ancient lakes and ancient hills

Wednesday, October 17, 2012

Cameron Fries, owner/vintner at White Heron Cellars, passed along this note a couple of days ago. It’s from Karen Thornton, of the TTB Regulations and Rulings Division. “I have some good news! The final rule for the Ancient Lakes of Columbia Valley AVA was signed Friday and will publish in the Federal Register on Thursday, October 18. The effective date will be Monday, November 19 [sic], which means that date will be the first date anyone can apply to TTB for a COLA for a label with the Ancient Lakes of Columbia Valley AVA name on it. Looks like 2012 will be a particularly special vintage for winemakers in your area! Congratulations!”

I toured the region in the spring of 2011, and wrote about it here on the blog on April 25, 2011. To recap: “I spent two extremely busy and fascinating days last week touring a region known as the Ancient Lakes. 

If you can locate the world famous concert venue known as the Gorge at George on a map, you are in the Ancient Lakes region. The Columbia river, at one of its most spectacular passages, defines the western edge. Both southern and northern boundaries are ridges of hills, folds in the earth, caused by tectonic movement in Oregon. These ridges run east/west and occur in sequence throughout much of eastern Washington.

“

If the new AVA is certified – public comment is scheduled for June, with approval expected to follow shortly – it will fill in a big hole in the Columbia valley map. To the south is a region known as the Royal Slope, which will probably have its own AVA in the not-too-distant future. Just south of that is the Wahluke Slope, site of many of this state's most important vineyard holdings.”

Therein lies the difference between this newly-minted AVA, and recent entries such as Lake Chelan and Naches Heights. Though both of those newcomers have vineyards planted, they are new vineyards just now entering a time when wines grown and made there can be evaluated for both quality and character. Ancient Lakes has more history, more vineyard, and more clearcut terroir – at least at this point in time.

The marketing value of an AVA designation is always debatable, and many wineries even today choose to ignore using some of the lesser-known AVAs on their labels, though they are entitled to do so. But Ancient Lakes, apart from its viticultural assets, possesses a memorable name and at least a few well-established growers and wineries. It’s a welcome addition to the state’s growing legion of distinct and distinctive grape-growing regions.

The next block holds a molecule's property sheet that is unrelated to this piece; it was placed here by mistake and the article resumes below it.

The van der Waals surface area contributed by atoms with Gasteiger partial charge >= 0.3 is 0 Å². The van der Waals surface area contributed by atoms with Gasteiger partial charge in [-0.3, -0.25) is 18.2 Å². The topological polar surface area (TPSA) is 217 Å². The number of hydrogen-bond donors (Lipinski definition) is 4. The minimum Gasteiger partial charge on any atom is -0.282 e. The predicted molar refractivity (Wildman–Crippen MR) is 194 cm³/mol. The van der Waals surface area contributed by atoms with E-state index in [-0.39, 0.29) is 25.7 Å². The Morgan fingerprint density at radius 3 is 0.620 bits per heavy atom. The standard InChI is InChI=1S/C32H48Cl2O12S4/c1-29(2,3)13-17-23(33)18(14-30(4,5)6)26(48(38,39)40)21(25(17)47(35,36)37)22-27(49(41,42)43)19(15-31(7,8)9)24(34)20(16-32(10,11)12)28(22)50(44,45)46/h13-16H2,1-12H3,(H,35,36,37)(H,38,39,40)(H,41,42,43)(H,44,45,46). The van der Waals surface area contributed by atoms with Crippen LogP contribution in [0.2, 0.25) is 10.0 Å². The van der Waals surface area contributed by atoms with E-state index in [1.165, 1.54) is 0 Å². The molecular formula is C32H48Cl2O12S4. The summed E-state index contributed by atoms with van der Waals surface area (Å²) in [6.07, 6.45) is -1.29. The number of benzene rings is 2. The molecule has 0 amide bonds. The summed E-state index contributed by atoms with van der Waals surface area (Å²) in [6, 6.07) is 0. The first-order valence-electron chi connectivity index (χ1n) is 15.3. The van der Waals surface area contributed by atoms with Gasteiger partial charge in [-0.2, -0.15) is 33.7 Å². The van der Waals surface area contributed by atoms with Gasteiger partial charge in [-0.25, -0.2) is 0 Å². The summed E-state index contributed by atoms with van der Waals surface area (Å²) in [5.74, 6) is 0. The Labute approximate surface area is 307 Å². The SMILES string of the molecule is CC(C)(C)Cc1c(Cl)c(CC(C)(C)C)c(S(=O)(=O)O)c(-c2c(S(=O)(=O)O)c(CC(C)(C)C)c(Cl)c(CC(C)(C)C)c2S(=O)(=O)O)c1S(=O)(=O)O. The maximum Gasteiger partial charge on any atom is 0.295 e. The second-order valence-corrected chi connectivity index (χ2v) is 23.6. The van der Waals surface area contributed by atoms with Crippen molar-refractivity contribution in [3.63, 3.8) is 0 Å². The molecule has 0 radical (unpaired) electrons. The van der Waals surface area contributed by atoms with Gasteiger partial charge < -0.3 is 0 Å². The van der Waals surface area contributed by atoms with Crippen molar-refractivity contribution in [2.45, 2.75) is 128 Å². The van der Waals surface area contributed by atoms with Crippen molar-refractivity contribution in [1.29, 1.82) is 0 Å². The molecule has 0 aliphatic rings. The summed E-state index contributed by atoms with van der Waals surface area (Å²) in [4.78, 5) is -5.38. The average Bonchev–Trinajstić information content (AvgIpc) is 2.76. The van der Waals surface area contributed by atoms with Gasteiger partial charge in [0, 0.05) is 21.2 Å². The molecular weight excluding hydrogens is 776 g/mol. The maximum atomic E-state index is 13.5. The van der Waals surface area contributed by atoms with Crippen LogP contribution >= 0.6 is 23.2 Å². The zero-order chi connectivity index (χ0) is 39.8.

Meanwhile, on the other side of the pond, the island of Sicily (where my maternal grandparents were born) now has its own DOC (the Italian equivalent of an AVA). An article in the Drinks Business online quoted Diego Planeta, whose daughter founded the winery of the same name, as saying that “With the new toy of DOC Sicilia we will be able to put together group of people who will row in the right direction.”

What is that direction? Well, it’s easy to surmise that it has a lot to do with defining a viable regional identity, and marketing that identity to customers around the world. Sicily, by all accounts, has made tremendous strides in its production of quality wines. I’ve tasted quite a few that were very impressive. The region is at the top of my personal bucket list of places to visit on my next European travels. As with the Ancient Lakes, this is one denomination that makes especially good sense.

Sicily DOC

2 comments:

Anonymous said...

You write:"The Columbia river, at one of its most spectacular passages, defines the western edge. Both southern and northern boundaries are ridges of hills, folds in the earth, caused by tectonic movement in Oregon. These ridges run east/west and occur in sequence throughout much of eastern Washington."

One can make an argument that in those places, the boundary follows legitimate topographic features that might somehow influence terroir - but what about the perfectly straight north-south line that forms the eastern boundary? How do the physical criteria that define terroir differ on either side of this line? Yes, I know, it's really all about marketing....

PaulG said...

Anon, a perfectly straight line is not uncommon when defining AVAs. It can be a simple matter of finding a place of agreement among all the different interested parties. I was not involved in developing the Ancient Lakes proposal, but perhaps someone familiar with that process can answer your question.

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